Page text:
Burley’s hope is that the re-enactment will reignite interest and lead to many exciting events for Easton and the region in the future. The town does not contribute to the historical society, he said.
VivianLea and David Solek of Monroe
VivianLea Solek, an Easton Public Library assistant, and her husband, David, of Monroe, participate in Butler’s Rangers, Capt. Frey’s Company, together.
David Solek is Monroe’s park ranger.
“I started re-enacting while working at a living history museum in Virginia,” VivianLea said. “It looked like so much fun and seemed like an amazing way to learn history, see the country, and meet some really interesting people. Even though I am a member of the Daughters of the American Revolution, I have always re-enacted on the British side.”

VivianLea said her current group, Butler’s Rangers, Capt. Frey’s Company, represents a Loyalist or Provincial Unit, raised here in the colonies from men who were born and raised here and would have considered themselves “Americans.”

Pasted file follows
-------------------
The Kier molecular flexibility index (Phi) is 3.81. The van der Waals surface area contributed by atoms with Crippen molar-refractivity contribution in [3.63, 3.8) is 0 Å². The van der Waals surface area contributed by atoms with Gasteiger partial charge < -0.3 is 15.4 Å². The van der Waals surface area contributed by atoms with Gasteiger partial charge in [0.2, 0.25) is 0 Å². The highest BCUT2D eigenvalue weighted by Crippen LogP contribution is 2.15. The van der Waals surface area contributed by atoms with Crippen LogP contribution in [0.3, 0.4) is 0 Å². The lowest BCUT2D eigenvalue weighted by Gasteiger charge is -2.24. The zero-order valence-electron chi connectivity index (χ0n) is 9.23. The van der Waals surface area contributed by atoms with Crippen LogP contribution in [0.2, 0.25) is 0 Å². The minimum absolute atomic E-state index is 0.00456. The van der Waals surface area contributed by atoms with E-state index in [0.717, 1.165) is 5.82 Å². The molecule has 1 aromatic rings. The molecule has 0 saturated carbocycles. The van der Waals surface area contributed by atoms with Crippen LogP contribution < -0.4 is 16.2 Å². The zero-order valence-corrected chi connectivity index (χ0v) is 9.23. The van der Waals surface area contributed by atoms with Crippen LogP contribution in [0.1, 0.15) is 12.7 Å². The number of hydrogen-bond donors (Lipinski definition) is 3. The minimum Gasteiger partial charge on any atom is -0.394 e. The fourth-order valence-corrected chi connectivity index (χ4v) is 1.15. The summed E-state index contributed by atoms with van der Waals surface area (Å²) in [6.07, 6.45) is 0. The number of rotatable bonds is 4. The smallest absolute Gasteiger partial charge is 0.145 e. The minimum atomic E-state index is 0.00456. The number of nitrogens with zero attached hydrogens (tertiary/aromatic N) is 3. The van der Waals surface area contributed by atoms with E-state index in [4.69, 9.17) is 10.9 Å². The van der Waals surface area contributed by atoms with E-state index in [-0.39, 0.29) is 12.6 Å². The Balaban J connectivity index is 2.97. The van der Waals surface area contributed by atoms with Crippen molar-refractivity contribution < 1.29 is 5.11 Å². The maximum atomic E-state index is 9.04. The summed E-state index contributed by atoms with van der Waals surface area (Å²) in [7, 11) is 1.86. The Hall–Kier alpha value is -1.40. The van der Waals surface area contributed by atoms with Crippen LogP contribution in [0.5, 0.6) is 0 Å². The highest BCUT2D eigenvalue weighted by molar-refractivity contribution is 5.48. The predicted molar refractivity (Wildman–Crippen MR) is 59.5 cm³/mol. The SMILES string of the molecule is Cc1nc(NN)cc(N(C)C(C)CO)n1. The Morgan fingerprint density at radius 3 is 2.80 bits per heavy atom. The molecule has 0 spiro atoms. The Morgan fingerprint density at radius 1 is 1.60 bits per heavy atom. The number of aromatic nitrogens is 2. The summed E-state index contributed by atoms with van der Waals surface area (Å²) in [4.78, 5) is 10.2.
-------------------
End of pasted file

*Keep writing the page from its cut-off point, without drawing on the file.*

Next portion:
“Our unit was garrisoned at Fort Niagara on Lake Ontario and was made up of men from the Schoharie and Mohawk valleys of New York,”she said. “The story of the Loyalists is a very important one in American history and, I’m confident that had I lived 235 years ago, I would have been a Loyalist.
“There are many things I do not like about our government today, but I would never advocate the treasonous, armed rebellion against the country. The American Revolution is such an interesting time in our history and I hope people will come out, support the Easton Historical Society, and learn more about our country’s founding.”
David said, “It is an enjoyable outdoor hobby that teaches you about early American history. Also, it provides you with basic skills, such as being able to do more with less, and offers a good time while learning.